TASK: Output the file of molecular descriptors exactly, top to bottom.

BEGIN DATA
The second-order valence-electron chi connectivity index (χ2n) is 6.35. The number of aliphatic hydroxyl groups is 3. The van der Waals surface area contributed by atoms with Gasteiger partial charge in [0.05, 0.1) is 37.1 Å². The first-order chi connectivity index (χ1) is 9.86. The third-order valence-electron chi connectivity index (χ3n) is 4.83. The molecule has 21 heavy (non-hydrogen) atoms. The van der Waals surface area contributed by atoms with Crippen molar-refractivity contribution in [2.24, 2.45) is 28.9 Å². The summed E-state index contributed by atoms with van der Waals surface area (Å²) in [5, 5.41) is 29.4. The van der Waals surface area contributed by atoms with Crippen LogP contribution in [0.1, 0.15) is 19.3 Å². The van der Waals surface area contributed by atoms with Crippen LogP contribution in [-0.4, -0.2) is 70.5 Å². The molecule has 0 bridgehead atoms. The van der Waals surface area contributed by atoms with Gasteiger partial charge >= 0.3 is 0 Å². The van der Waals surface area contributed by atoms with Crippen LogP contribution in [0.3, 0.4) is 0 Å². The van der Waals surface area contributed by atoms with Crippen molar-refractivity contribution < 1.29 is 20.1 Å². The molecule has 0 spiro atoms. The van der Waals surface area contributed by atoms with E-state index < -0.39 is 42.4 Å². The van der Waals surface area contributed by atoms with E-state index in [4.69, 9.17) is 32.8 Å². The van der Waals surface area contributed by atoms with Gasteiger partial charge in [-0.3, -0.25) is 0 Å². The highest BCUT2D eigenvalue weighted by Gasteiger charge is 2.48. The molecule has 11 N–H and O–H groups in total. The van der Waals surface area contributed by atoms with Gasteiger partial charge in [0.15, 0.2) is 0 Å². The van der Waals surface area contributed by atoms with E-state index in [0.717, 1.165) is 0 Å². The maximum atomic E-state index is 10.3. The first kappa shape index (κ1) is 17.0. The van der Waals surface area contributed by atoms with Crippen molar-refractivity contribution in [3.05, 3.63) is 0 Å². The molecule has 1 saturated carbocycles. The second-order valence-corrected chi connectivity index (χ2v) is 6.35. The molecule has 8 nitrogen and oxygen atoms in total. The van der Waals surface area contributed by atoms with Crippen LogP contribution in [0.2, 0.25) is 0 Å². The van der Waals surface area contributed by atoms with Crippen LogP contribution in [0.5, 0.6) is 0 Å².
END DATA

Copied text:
The second-order valence-electron chi connectivity index (χ2n) is 6.35. The number of aliphatic hydroxyl groups is 3. The van der Waals surface area contributed by atoms with Gasteiger partial charge in [0.05, 0.1) is 37.1 Å². The first-order chi connectivity index (χ1) is 9.86. The third-order valence-electron chi connectivity index (χ3n) is 4.83. The molecule has 21 heavy (non-hydrogen) atoms. The van der Waals surface area contributed by atoms with Crippen molar-refractivity contribution in [2.24, 2.45) is 28.9 Å². The summed E-state index contributed by atoms with van der Waals surface area (Å²) in [5, 5.41) is 29.4. The van der Waals surface area contributed by atoms with Crippen LogP contribution in [0.1, 0.15) is 19.3 Å². The van der Waals surface area contributed by atoms with Crippen LogP contribution in [-0.4, -0.2) is 70.5 Å². The molecule has 0 bridgehead atoms. The van der Waals surface area contributed by atoms with Gasteiger partial charge >= 0.3 is 0 Å². The van der Waals surface area contributed by atoms with Crippen LogP contribution in [0.3, 0.4) is 0 Å². The van der Waals surface area contributed by atoms with Crippen molar-refractivity contribution < 1.29 is 20.1 Å². The molecule has 0 spiro atoms. The van der Waals surface area contributed by atoms with E-state index < -0.39 is 42.4 Å². The van der Waals surface area contributed by atoms with E-state index in [4.69, 9.17) is 32.8 Å². The van der Waals surface area contributed by atoms with Gasteiger partial charge in [-0.3, -0.25) is 0 Å². The highest BCUT2D eigenvalue weighted by Gasteiger charge is 2.48. The molecule has 11 N–H and O–H groups in total. The van der Waals surface area contributed by atoms with Gasteiger partial charge in [0.15, 0.2) is 0 Å². The van der Waals surface area contributed by atoms with E-state index in [0.717, 1.165) is 0 Å². The maximum atomic E-state index is 10.3. The first kappa shape index (κ1) is 17.0. The van der Waals surface area contributed by atoms with Crippen molar-refractivity contribution in [3.05, 3.63) is 0 Å². The molecule has 1 saturated carbocycles. The second-order valence-corrected chi connectivity index (χ2v) is 6.35. The molecule has 8 nitrogen and oxygen atoms in total. The van der Waals surface area contributed by atoms with Crippen LogP contribution in [0.2, 0.25) is 0 Å². The van der Waals surface area contributed by atoms with Crippen LogP contribution in [0.5, 0.6) is 0 Å².